Wednesday, April 28, 2010

Georgia O'Keefe

Blue and Green Music, 1921, painting by Georgia O'Keeffe

It is always a wonderful thing to find that the written words of an artist you admire offer a similar depth and understanding as their art. Vincent van Gogh and Georgia O'Keeffe are my top 2 such artists. Here are some inspiring quotes from Georgia O'Keefe:

"I've been absolutely terrified every moment of my life - and I've never let it keep me from doing a single thing I wanted to do."

"Nobody sees a flower really; it is so small. We haven't time, and to see takes time - like to have a friend takes time."

"To create one's world in any of the arts takes courage."

Sunday, April 18, 2010

Women Painting Women

My sister sent me a link to a fascinating art blog by Sadie Valeri, Diane Feissel and Alia El-Bermani called Women Painting Women. The site features figurative paintings of women by women artists, with links to each artist's own web site.

Thursday, April 15, 2010

Off the Page: The Comic Book and Game Art of Christopher Moeller

Following up on my earlier post about Christopher Moeller's show at 709 Penn Gallery, the show received a great review from Chuck Lanigan in this week's City Paper! He talks about the power of fantasy and imagination in a personal way.

Sunday, April 11, 2010

Escape Pgh - Miller Gallery

Yesterday morning we went to see the Carnegie Mellon 2010 MFA Thesis Exhibition, Escape Pgh, at the Regina Miller Gallery in the Purnell Center for the Arts at Carnegie Mellon University. It is an impressive exhibit of six MFA graduates - Brian Brown, Amanda Long, Leslie McAhren, Gian Carlos Silva de Jesus, Jonathan Trueblood, and Derk Wolmuth.

I liked it all, but what resonated with me most were Brian Brown's large-scale painted collages of narrative imagery.

In the printed program, Brown says, "When I start a painting, I start with a scene in mind that I don't want to forget. I start the telling, and the painting - like a good lie - ceases to make sense really, but maybe I'm holding your attention with charismatic confidence and bright colors."

He's got our attention. Here is a link to his flikr site: Link

Friday, April 9, 2010

To Grow, painting by Joshua Hogan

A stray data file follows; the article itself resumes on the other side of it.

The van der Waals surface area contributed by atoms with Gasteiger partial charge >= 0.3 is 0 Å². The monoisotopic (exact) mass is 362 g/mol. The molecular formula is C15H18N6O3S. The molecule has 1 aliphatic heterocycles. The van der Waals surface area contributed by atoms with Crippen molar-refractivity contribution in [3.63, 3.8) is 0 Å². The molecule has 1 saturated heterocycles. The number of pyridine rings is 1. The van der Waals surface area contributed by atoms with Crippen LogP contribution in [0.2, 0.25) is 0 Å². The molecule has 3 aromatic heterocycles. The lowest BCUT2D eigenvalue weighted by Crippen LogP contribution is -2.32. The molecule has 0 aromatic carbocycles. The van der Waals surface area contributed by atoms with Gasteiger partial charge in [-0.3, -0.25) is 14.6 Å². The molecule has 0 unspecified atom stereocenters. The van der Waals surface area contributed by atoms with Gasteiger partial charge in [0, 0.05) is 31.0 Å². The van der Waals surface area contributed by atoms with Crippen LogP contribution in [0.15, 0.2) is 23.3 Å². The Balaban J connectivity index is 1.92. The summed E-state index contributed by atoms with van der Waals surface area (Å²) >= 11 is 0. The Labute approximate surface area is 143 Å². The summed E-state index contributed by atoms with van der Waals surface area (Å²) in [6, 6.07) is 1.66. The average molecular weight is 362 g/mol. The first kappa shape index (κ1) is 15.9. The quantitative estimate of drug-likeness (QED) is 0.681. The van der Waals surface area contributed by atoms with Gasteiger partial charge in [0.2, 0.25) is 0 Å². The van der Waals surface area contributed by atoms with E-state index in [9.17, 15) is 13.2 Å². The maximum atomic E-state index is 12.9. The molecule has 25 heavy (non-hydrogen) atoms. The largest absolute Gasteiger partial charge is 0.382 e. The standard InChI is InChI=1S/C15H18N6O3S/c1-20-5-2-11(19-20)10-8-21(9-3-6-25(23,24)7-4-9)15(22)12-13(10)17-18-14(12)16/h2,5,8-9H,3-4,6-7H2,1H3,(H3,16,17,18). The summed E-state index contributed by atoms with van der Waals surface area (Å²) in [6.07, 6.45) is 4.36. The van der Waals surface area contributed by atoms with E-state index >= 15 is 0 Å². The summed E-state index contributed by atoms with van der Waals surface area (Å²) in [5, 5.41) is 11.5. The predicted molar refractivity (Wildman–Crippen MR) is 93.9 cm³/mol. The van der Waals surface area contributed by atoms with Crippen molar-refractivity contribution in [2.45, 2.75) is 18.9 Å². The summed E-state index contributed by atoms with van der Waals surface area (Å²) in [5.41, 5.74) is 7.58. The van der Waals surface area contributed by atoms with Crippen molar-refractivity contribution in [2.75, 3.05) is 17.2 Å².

To Grow, oil on canvas by Joshua Hogan

I am so excitedly happy to have this beautiful abstract painting by renowned artist Joshua Hogan now hanging in my home!

You can see more of his work on his web site, here:

Tuesday, April 6, 2010

What is real?

Springtime in Pittsburgh! Be sure to see Tony Tasset’s sculpture installation Magnolias for Pittsburgh now while the surrounding trees are in full bloom!

Here are ten photos for out-of-towners to enjoy. Click the images to enlarge.

Here is a link to a photo I took of the magnolia tree sculptures in winter, in case you’re wondering what is real and what is art! Link

Monday, April 5, 2010

Spring Salon @ Modern Formations

(Photo of a section of the Spring Salon from Modern Formations' web site)

Friday night we went to Unblurred, a coordinated open-house for art galleries in a Pittsburgh neighborhood called Friendship that takes place on the first Friday of every month. It was a nice evening to be outside, walking from art spot to art spot.

At Modern Formations Gallery, they were having their annual Spring Salon. It's a fun show that lets the visitor be the juror. They display all the entries and let the audience vote on their favorite to win a future solo exhibition at the gallery. It is a wonderful opportunity to see a lot of different artists' work and discover new talent.

Abandoned VI by Seth Clark

Here is a link to the web site of an artist from the show that I was quite impressed with whom I've never met and whose work I had never seen before... Seth Clark. His use of collage just adds texture and points of interest, and is very well integrated with his drawings...

Abandoned III and Abandoned VI, mixed media images of abandoned homes, are the two pieces he has in the Spring Salon. I really like them.

Saturday, April 3, 2010

James D. Adams @ Mendelson Gallery

At Mendelson Gallery in Shadyside, there is a solo show by James Douglas Adams. When I was a college student, I was his intern for a semester. I assisted him in his Squirrel Hill home-studio while he was working as a portraitist. I was surprised to discover that his style has changed significantly since then. Now he is creating stylized paintings and drawings in black-and-white, blending cinema with personal reflection.

Here is a link to a thoughtful review of the exhibit written by Kurt Shaw, art critic. It includes pictures from the exhibit: